Reel Reviews | Lakewood (TIFF ’21)

by Kristen Lopez | IndieWire

There’s been no better time to craft a single-person thriller, especially with the pandemic forcing creators to limit how many people are on set.

It also posits a challenge: How does someone maintain suspense with one person for a feature-length amount of time? This question has been answered with features like “Locke” or the Ryan Reynolds-starring “Buried,” another solo thriller written by “Lakewood” screenwriter Chris Sparling.

The elements to make something good are there. Sparling worked with material like this before — much of his filmography is focused on high-concept thrillers with a limited cast. Naomi Watts is usually able to deliver a quality performance. And director Phillip Noyce perfected material like this in the ’90s with “Dead Calm.” Unfortunately, no one is at their peak in this maudlin, truly terrible thriller that relies far too heavily on manipulation and narrative revision to deliver a “message” that we don’t need to be spelled out for us.

We meet Amy Carr (Watts) as she’s waking up her teenage son, Noah (Colton Gobbo). The family’s been through it in the last year, losing the family patriarch in a car accident. It’s made Noah pull away from his family, barricading himself in his room. Doesn’t seem weird at all. Amy decides to go for a jog, only to hear that a school shooting is taking place at Noah’s high school. With no one willing to pick her up and an Uber trying to figure out where to pick up Amy in this Applachianesque forest, the desperate mother will have to do something to get at the truth of what’s going on.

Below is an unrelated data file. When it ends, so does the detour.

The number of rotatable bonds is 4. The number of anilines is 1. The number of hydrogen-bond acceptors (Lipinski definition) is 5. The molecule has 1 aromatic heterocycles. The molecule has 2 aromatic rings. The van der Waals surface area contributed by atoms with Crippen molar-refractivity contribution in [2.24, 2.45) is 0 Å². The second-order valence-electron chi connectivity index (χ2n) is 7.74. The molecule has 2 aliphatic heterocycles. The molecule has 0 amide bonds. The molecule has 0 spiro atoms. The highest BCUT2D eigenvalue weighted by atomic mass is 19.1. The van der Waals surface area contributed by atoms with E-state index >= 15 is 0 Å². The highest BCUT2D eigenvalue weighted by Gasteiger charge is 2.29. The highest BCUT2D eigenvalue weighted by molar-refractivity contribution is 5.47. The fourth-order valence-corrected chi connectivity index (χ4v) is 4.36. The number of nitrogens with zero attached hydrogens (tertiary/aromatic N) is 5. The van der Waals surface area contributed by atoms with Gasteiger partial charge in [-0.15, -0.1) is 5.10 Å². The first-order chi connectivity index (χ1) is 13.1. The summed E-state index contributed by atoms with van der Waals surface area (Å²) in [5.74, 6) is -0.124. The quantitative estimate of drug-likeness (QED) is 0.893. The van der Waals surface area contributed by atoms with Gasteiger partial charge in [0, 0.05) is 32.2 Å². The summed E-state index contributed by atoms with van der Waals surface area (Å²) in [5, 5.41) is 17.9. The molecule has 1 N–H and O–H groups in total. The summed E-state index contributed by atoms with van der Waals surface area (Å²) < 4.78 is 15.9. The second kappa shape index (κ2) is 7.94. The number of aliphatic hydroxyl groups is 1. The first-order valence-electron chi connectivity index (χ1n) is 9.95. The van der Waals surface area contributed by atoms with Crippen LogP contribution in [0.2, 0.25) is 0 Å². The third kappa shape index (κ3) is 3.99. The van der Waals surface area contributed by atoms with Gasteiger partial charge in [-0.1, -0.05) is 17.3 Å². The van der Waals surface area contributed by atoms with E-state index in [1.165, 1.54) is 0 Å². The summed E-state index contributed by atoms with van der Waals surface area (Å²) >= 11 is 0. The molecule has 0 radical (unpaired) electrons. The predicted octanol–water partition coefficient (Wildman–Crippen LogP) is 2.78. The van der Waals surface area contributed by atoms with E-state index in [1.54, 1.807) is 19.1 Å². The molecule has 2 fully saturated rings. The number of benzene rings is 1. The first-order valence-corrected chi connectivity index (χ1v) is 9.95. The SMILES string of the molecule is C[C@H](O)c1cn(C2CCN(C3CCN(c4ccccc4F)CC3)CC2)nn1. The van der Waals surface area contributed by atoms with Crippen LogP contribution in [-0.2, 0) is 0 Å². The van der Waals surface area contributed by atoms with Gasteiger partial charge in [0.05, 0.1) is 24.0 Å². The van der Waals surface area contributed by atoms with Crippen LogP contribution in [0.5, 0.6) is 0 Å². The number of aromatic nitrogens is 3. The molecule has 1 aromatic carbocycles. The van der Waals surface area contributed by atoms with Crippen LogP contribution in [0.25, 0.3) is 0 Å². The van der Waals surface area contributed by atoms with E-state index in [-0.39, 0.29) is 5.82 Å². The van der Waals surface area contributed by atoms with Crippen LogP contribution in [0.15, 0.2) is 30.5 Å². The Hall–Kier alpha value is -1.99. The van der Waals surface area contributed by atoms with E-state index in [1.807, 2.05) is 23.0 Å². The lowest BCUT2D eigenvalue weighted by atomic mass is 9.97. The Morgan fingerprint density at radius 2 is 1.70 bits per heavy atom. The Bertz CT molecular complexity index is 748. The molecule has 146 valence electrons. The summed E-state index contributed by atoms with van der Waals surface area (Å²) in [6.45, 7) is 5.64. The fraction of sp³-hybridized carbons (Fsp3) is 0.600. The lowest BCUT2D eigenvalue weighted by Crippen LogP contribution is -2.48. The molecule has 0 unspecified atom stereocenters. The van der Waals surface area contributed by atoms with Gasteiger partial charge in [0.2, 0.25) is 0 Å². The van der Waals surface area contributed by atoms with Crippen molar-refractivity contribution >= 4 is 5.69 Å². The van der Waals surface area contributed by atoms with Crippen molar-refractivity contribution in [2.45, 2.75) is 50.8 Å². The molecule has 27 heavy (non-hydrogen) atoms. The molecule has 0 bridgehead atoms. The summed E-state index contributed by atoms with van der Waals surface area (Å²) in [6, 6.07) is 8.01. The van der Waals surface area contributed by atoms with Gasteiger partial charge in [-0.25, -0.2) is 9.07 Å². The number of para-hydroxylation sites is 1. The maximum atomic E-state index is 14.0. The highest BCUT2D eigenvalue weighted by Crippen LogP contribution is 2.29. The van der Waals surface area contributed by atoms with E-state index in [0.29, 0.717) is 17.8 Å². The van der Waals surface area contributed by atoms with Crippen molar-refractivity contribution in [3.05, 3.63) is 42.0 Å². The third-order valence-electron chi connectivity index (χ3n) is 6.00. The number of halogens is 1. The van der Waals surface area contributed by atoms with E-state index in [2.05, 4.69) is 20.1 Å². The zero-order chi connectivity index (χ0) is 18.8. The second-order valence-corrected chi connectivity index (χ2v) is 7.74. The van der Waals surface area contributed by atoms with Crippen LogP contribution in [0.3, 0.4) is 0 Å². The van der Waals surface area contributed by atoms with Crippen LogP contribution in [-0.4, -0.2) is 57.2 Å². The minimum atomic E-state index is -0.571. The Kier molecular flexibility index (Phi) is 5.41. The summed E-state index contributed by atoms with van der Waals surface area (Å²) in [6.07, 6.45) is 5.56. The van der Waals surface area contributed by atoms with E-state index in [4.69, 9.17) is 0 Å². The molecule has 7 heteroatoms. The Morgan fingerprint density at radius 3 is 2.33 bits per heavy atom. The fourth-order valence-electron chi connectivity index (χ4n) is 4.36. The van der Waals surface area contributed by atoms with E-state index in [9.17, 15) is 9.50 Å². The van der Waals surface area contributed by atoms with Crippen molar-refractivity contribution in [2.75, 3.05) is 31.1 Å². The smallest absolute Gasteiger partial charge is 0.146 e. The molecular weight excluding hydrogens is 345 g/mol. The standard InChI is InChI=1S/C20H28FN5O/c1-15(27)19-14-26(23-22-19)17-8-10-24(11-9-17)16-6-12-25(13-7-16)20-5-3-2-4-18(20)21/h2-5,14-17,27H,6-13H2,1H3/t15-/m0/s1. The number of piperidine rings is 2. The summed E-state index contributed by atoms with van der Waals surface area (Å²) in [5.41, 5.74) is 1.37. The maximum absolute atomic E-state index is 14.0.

Interestingly, Sparling also wrote the script for Gus Van Sant’s critically excoriated 2015 feature “Sea of Trees,” set in Aokigahara, otherwise referred to as the Japanese suicide forest. Sparling appears to enjoy forests as metaphors for isolation and confinement, as we’re given many scenes of Watts aimlessly running through trees like a nightmare. The metaphor isn’t exactly complex.

The rest of the film follows Amy making phone calls and running. So much running. It becomes unintentionally hilarious to watch Amy try to run miles upon miles, but Sparling’s script sees mothers as that special breed who can run marathons with no water or lift cars in the air. All that magic and yet Amy can’t get an Uber for over an hour and absolutely none of her friends are willing to come get her.

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